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  • Pieter van Wingerden

NATO Expert Visits Claremont Colleges

Image via Radio ZET

Ian Brzezinski, the former Pentagon Deputy Assistant Secretary of Defense for Europe and NATO Policy, spoke at Claremont McKenna College last week. He focused on the future of NATO amid the Russian invasion of Ukraine at the event hosted by the Claremont Colleges’ Alexander Hamilton Society.

Brzezinski underscored NATO’s importance to international peace and security. “[NATO] brings to the table an unmatched level of military, economic and political power,” he said, “To have an alliance like NATO with political legitimacy, economic power and an unmatched military capability is something you really, really value. You don’t want to take it for granted.”

NATO is a transatlantic military alliance that promotes defense and security cooperation among member states. Since its establishment in 1949, the number of member states has grown from 12 to 30, including the Baltic states of Estonia, Latvia and Lithuania that border Russia. During his tenure as Deputy Assistant Secretary of Defense, Brzezinski oversaw the admission of the Baltic states and many Central European nations to NATO.

Brzezinski called on NATO to do more to support Ukraine. “It’s a disappointment to see NATO as an institution sidelined in this conflict,” he said, “It’s not providing direct military support like the presence of troops, and it is not serving as a conduit for military assistance. The only thing NATO has offered is to provide advice on civil-military relations. It’s embarrassing.”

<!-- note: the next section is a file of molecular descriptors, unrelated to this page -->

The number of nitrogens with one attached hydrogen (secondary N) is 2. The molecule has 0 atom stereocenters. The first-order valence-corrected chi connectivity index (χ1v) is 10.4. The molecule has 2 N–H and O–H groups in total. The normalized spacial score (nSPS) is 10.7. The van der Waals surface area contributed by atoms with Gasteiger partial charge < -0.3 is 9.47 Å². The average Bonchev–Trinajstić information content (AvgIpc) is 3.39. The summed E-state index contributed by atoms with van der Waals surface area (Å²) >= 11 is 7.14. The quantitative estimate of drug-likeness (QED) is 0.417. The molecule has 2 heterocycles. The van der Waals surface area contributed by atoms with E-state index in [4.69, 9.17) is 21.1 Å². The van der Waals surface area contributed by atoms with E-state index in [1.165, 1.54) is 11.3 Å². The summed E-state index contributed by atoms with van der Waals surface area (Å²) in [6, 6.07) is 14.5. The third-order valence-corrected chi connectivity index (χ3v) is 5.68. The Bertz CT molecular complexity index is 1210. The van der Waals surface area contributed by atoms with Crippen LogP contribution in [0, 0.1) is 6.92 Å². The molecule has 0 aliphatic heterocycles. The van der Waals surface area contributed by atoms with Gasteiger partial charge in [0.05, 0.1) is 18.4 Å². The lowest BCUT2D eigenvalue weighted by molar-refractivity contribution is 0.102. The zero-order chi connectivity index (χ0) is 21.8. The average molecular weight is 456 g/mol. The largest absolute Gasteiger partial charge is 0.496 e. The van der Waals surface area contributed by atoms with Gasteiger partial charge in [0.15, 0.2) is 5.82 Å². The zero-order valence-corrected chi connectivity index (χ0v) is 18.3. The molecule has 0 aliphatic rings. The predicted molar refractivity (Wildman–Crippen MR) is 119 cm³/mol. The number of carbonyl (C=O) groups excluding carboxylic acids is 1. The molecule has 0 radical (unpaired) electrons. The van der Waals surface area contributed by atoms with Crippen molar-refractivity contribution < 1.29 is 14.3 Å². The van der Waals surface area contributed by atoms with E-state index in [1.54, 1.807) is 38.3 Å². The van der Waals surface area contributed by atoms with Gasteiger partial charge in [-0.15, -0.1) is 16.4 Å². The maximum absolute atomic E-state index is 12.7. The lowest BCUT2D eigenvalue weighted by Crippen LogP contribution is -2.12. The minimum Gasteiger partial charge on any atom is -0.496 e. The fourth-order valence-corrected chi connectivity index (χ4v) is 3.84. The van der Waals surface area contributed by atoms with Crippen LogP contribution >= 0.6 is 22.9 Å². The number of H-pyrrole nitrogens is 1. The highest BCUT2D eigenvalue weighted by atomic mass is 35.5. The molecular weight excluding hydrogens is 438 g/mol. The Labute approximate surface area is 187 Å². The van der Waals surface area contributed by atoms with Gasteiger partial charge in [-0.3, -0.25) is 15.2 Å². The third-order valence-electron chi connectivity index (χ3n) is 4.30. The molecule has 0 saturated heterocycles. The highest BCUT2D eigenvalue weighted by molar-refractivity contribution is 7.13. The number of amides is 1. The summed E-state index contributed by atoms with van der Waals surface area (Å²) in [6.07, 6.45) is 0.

So far, the U.S. has provided the vast majority of aid to Ukraine, including more than $29 billion in military assistance since February 2022. This includes anything from body armor and helmets to High Mobility Artillery Rocket Systems and National Advanced Surface-to-Air Missile Systems that have proven critical to driving back Russians and intercepting missiles.

NATO engagement in this conflict, Brzezinski argued, would bring the war to a quicker end and more on Ukraine’s terms. Brzezinski also described how Ukraine’s non-NATO status played an important role in Russian President Vladimir Putin’s decision to invade Ukraine in February 2022. “One of the mistakes of the last 30 years was not to embrace Ukraine's aspiration to join the alliance. By keeping Ukraine out, we signaled disinterest and left Ukraine more vulnerable to Russian pressure,” he said.

Nikhil Agarwal, a junior at Claremont McKenna and co-leader of the Alexander Hamilton Society’s Claremont chapter, described the event as a success. “I was very pleased by the audience members' willingness to ask thought-provoking questions. It was great to see so many raised hands,” he said.

One student asked about Turkey’s role in rejecting prospective NATO members from joining the alliance. Currently, all NATO members must unanimously agree to accept new members. Brzezinski said he believes Turkey will eventually accept Sweden and Finland’s NATO bids, and that the alliance must carefully balance its “long-term interest in keeping Turkey in the transatlantic community” with Turkish President Recep Tayyip Erdoğan’s reluctance to admit Sweden and Finland into NATO.

Another student asked about the role of NATO in the Indo-Pacific region. Brzezinski said that although NATO would play a minimal role in a Taiwan contingency, NATO should have a “footprint” in the Indo-Pacific. “China is a challenge to transatlantic interests,” he said. “We’re already seeing ample evidence of Chinese cyberespionage and other forms of espionage across Europe.”


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